Frequently Asked Questions
- How can I use my Prior Learning credit?
- Who assesses my portfolio?
What is Credit for Prior Learning?
Credit for Prior Learning is one of the Experiential and Service-Learning Programs offered at UIS. CPL provides students the opportunity to earn up to four courses worth of credit in recognition of their lifelong learning experiences. The first step students must take to earn this credit is to enroll in the CPL course, EXL 305/501.
EXL 305/501 is an online course that involves substantial reflection, analysis, writing, and editing. During the course, students develop a portfolio to document and qualify their prior learning experience. Academic credit is not awarded on the basis of experience alone; the experience must be shown to have provided learning outcomes that are equivalent to one semester of college-level study.
For UIS undergraduates, EXL 305 is primarily used to satisfy the ECCE Engagement or ECCE Elective (students who began UIS prior to Fall 2007 apply the credit toward their AST requirement). Graduate students should check with their program to see if EXL 501 credit may be applied towards their degree before enrolling.
After completing the course, students may have the option to earn additional credit and satisfy additional ECCE requirements at a reduced tuition by submitting Additional Portfolios.
Discuss your plans for CPL with your academic advisor or with the CPL program office at 217-206-6640 or email@example.com. Students who believe they are qualified can also submit a CPL Student Information Form directly to the program.
Is it easy to earn credit for prior learning?
The process of receiving academic credit for prior learning experiences is quite different from that of a traditional course. Students who enjoy the portfolio process tend to be learners who prefer to initiate projects and learn in a self-directed, autonomous manner.
Since CPL recognizes the time students have already spent during their experience there is less “class time” than other courses. Students are required to reflect upon their experience, identify the new knowledge and skills attained, analyze how this learning relates to the defined Learning Goals, and clearly communicate this analysis through your portfolio. The process calls on students to use criticial reasoning and writing skills that are comparable with their other courses.
It is important to remember that, although the credit for the experiential learning process may, in fact, save you time and money, its purpose is to provide a mechanism for students to use their significant personal and/or professional learning through their experiences to support their academic career.
How can I tell if my learning was college-level?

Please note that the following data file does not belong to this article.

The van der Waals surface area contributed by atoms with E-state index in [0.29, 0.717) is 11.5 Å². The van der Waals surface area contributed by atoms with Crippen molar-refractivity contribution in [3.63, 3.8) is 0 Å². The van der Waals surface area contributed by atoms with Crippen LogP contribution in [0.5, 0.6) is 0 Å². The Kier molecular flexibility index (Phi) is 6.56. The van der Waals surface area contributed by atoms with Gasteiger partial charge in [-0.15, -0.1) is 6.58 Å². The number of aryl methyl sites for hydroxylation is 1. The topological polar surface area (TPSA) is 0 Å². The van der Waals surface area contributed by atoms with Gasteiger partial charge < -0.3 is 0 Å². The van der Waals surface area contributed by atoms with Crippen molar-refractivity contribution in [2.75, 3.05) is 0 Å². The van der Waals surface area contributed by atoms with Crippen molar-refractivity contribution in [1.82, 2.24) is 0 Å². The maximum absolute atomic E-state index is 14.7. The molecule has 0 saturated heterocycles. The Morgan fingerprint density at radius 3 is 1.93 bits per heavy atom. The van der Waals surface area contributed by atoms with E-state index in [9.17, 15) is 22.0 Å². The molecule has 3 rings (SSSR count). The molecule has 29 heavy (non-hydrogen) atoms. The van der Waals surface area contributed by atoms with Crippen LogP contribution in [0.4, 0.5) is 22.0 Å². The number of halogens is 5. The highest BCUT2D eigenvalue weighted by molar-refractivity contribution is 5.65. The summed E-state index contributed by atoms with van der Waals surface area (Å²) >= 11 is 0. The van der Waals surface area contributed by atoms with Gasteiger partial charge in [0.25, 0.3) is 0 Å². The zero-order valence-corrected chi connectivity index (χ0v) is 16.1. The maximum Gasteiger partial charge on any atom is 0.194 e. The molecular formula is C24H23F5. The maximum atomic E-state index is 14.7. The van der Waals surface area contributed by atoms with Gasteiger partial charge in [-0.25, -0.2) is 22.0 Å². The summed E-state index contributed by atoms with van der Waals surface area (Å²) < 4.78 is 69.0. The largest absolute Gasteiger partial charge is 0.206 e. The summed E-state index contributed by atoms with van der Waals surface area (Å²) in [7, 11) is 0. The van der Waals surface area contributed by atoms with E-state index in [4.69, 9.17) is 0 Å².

Defining college-level learning is a key activity of the EXL 305/501 course, but understandably many students want to be certain that their experience will qualify them to earn credit before enrolling in the course.
In general CPL defines college-level learning as learning that is transferable and can be applied to situations outside of the setting in which you learned it. That is to say, learning an on-the-job tasks that is only useful for that one purpose in that one position most likely would not qualify as college-level learning. However, if the skills involved can be applied to new situations or new roles, then it most likely would.
Another way to identify college-level learning is to find whether UIS or another accredited higher education institution teaches a course that would result in the same learning outcomes.
The CPL faculty and staff are available to review your experience its potential for a successful portfolio. Please contact CPL at 206-6640 or firstname.lastname@example.org if you wish to discuss the possibility of earning prior learning credit.
How do I demonstrate experiential learning?
Experiential learning is demonstrated by describing the concrete experiences that contributed to your learning; by reflecting on those experiences; by describing how you learned from the experiences; by discussing the meaning of the experiences on both personal and global levels; and, by describing the ways in which you have, and will, apply or use your learning in the future.
How does CPL differ from AST?
The main difference is that CPL students’ learning experience has already happened. Students who take AST 300 or its related courses create portfolios and attend seminars during the same time that they undergo their learning experience. In other words, in CPL, students will reflect on their prior learning rather than describe their current learning.
In general, CPL is designed for non-traditional students who enter college after years away from school, while AST is designed for traditional students who continue their education directly out of high school. However, the course is open to any student who wishes to create a portfolio based upon past college-level learning experiences.
If you are not sure which option is more suited to you, you should contact the CPL Program at 206-6640 or email@example.com.